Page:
You know that Washington, D.C., is named for George Washington, but how well do you know where other major cities got their names? Here’s a look at how a few of our bigger American municipalities found their monikers.
The ATL was very nearly the MAR. In the early 1840s, what is now Atlanta called itself “Marthasville,” a nod to former governor Wilson Lumpkin’s daughter Martha. The name changed to Atlanta in 1847, and although J. Edgar Thomson, chief engineer of the Georgia Railroad, gets credit for coining the “Atlanta” name, there is some debate over what inspired him. Some sources claim the aforementioned Martha Lumpkin’s middle name was Atalanta. Others claim that Thomson took inspiration from Greek mythology’s Atalanta. Still others claim that Thomson shortened the name from his original idea, “Atlantica-Pacifica.”
Charm City gets its name from Cecilius Calvert, 2nd Lord Baltimore, the first Proprietary Governor of the Province of Maryland from 1632 until 1675.
Like a lot of New England cities, colonists named Boston after the city they left back home. In this case, Boston, MA, is named after Boston, Lincolnshire, England. Unlike its New World namesake, Boston, England, is still fairly small; its population is just a hair under 60,000.
Chicago may be the Windy City, but its name has a fragrant origin. “Chicago” comes from the French pronunciation of shikaakwa the word for “wild garlic” in the Miami-Illinois language. Chicago was originally rife with the wild garlic we also know as ramps.
Cincinnati was originally known as Losantiville, but that didn’t sit well with territorial governor Arthur St. Clair. During a 1790 visit to Losantiville, St. Clair changed the name to Cincinnati to honor the Society of the Cincinnati, an organization of former Continental Army officers. (You guessed it; St. Clair was a member of the society.)
Cleveland takes its name from General Moses Cleaveland, a surveyor and investor for the Connecticut Land Company who led the first group to settle in the area in 1796. Cleaveland oversaw the planning of the early town, then headed back to Connecticut a few months later and never returned to the town that bears his name.
It’s not exactly clear when the first “a” in his surname got dropped from the city’s name, but one story explains that in 1830 the Cleveland Advertiser was pressed for space on its headline and simply axed the “a.” The change caught on, and the town became known as Cleveland.
Colorado’s capital is named after James W. Denver, a 19th-century Renaissance man who served in Congress, fought in the United States Army, and served as Governor of the Kansas Territory. He only visited his namesake city twice, in 1875 and 1882, and was reportedly unhappy that the residents didn’t give him more of a hero’s welcome.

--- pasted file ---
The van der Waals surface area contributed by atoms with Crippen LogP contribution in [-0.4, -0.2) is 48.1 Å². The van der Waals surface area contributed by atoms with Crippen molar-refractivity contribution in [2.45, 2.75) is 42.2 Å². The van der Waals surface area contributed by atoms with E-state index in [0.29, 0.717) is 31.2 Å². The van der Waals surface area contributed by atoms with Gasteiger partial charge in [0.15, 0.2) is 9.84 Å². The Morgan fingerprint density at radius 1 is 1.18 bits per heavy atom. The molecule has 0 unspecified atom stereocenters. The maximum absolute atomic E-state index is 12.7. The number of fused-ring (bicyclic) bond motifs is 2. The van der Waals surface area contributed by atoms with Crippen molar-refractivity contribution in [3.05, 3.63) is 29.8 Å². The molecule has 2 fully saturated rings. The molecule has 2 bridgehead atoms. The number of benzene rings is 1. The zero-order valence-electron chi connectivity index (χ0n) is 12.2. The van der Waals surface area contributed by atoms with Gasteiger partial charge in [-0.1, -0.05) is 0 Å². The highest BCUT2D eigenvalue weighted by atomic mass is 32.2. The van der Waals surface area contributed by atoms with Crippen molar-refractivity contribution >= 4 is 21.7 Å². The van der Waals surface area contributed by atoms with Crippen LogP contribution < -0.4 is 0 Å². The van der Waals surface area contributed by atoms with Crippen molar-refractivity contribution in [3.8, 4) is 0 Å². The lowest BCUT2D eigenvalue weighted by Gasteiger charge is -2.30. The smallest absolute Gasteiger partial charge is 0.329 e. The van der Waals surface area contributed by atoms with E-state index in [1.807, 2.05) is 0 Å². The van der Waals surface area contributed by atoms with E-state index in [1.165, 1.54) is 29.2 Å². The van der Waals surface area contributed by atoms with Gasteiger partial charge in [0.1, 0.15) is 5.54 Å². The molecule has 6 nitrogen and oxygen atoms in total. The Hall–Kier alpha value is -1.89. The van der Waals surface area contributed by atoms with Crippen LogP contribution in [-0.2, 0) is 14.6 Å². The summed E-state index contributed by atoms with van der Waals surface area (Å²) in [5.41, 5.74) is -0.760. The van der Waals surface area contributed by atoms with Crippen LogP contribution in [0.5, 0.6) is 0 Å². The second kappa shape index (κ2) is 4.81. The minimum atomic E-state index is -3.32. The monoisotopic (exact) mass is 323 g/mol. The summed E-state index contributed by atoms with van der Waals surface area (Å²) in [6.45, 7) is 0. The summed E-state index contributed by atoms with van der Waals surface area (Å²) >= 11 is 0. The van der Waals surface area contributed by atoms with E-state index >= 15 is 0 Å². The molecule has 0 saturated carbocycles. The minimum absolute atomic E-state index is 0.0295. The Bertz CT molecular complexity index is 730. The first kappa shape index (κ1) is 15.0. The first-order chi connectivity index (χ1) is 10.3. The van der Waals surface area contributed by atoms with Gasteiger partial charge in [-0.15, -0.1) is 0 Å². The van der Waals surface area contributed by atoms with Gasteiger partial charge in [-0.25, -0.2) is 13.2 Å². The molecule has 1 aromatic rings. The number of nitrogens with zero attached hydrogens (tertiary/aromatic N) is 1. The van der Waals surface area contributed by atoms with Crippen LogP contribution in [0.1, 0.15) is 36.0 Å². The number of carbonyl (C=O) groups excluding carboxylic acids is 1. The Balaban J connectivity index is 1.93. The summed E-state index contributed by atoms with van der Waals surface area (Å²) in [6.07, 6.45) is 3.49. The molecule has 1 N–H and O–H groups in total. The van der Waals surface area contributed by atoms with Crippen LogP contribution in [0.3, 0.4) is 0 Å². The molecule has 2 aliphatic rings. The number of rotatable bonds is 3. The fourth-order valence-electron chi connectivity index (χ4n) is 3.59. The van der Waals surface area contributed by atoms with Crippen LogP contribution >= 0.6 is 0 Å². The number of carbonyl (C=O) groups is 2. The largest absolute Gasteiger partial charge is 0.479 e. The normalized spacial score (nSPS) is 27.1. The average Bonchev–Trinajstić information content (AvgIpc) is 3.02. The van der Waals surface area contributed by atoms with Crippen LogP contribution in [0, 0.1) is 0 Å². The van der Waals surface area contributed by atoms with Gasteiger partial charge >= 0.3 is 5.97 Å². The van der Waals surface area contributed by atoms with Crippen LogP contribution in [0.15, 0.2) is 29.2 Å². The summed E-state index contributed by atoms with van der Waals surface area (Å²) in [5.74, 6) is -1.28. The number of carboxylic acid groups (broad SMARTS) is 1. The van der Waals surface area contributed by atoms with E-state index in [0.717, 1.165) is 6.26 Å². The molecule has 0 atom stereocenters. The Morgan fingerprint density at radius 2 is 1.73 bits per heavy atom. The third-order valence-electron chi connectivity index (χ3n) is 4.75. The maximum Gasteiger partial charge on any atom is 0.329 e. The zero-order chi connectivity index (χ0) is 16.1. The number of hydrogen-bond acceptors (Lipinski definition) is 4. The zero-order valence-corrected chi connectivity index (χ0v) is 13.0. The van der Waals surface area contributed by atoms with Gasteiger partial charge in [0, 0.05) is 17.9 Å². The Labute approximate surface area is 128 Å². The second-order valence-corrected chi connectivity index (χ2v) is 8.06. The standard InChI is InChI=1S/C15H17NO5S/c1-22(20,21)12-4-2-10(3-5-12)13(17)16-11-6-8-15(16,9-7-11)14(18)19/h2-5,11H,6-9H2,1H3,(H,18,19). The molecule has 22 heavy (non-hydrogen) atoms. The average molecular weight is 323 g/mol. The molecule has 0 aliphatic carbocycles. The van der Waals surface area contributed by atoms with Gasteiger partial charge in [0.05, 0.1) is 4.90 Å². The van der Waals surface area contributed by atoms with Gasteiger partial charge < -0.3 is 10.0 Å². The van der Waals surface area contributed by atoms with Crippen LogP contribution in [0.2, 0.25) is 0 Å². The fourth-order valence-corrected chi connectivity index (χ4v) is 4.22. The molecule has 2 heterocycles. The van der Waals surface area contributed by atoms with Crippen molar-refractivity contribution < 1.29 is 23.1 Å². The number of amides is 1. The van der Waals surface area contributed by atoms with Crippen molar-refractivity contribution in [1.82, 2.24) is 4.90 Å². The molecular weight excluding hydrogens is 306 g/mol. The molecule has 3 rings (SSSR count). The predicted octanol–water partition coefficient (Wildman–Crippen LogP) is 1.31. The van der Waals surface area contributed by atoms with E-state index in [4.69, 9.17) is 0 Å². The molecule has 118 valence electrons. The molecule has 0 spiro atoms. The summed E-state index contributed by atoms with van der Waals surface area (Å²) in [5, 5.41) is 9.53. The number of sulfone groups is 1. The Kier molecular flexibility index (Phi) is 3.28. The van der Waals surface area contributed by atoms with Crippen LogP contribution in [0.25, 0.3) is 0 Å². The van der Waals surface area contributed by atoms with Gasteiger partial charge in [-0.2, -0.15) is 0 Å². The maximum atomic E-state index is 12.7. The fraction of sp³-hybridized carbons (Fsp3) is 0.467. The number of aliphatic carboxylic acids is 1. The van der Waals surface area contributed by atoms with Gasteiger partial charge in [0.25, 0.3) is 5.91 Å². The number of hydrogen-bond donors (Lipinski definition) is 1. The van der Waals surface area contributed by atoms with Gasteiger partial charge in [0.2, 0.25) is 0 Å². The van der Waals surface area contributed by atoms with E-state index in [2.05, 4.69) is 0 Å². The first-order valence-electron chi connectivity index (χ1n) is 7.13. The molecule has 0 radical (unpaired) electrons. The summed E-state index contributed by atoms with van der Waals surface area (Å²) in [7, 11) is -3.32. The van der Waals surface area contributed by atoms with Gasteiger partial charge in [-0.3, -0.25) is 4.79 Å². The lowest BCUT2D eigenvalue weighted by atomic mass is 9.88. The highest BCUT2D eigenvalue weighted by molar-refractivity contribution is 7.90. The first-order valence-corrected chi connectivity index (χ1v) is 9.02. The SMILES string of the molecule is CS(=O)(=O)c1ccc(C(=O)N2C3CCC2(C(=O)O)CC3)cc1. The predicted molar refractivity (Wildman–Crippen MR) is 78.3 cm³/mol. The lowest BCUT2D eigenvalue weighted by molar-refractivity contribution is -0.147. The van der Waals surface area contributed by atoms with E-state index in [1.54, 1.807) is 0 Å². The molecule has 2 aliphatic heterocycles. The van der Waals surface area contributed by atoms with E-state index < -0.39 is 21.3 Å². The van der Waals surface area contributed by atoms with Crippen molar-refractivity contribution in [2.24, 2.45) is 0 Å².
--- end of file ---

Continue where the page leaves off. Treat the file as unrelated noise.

The Motor City gets its name from the French word détroit, or “strait,” because of its position along the strait connecting Lake Erie to Lake Huron.
9. Los Angeles
The City of Angels’ name has an appropriately religious background. Spanish settlers originally dubbed the settlement El Pueblo de Nuestra Señora la Reina de los Angeles de Porciúncula, or “The Town of Our Lady the Queen of Angels of the Little Portion.” The official name was eventually shortened to El Pueblo de la Reina de Los Angeles, and it eventually became just “Los Angeles.”
The hotbed of southern Florida is named after the Mayaimi, a Native American tribe that lived around Lake Okeechobee until the 17th or 18th century.
This Minnesota city gets its name from two languages. In 1852 an early schoolteacher combined the Sioux word mni for “water” with the Greek word polis for “city” to get a name that paid tribute to the town’s lakes.
12. New Orleans
French settlers originally called the Big Easy Nouvelle-Orléans in honor of Phillippe II, Duke of Orleans, who was Regent of France at the time of the city’s founding.
Disney World’s hometown is another city whose name has murky origins. One local legend claims that the city is named after the character in Shakespeare’s As You Like It, but the more commonly accepted tale is that a man named Orlando Reeves owned a plantation and sugar mill a bit north of what became the city. Early settlers found where Reeves had carved his name in a tree and assumed that it was a grave marker to a soldier who died in the Seminole War and mistakenly named their settlement after him.
When the Arizona city was first taking off in the late 1860s, settlers realized that their little town needed a name. Founder Jack Swilling, a Confederate veteran, wanted to name the town Stonewall in honor of Stonewall Jackson, but Darrell Duppa recognized that their site had been a Native American settlement centuries earlier. He suggested Phoenix because their new city would rise from the ruins of the former civilization.
There was a 50-50 shot that Portland, OR, was going to end up being called Boston, OR. In 1845 what is now known as Portland was just a small settlement called “the Clearing.” Settlers Asa Lovejoy and Francis Pettygrove both wanted to name the settlement after their own hometowns. Lovejoy was from Boston, while Pettygrove was from Portland, ME. The pair settled their argument by flipping a penny. Pettygrove and Portland won the best-two-out-of-three contest, and the city became Portland. The so-called “Portland Penny” is still on display at the Oregon History Center.
16. San Antonio
The first Spanish missionaries and explorers came to what is now San Antonio on June 13, 1691, the feast day of Saint Anthony of Padua. They named their settlement in his honor.
Seattle gets its name from an English corruption of the name of Si’ahl, a Duwamish chief who was a valuable ally to the area’s early white settlers.
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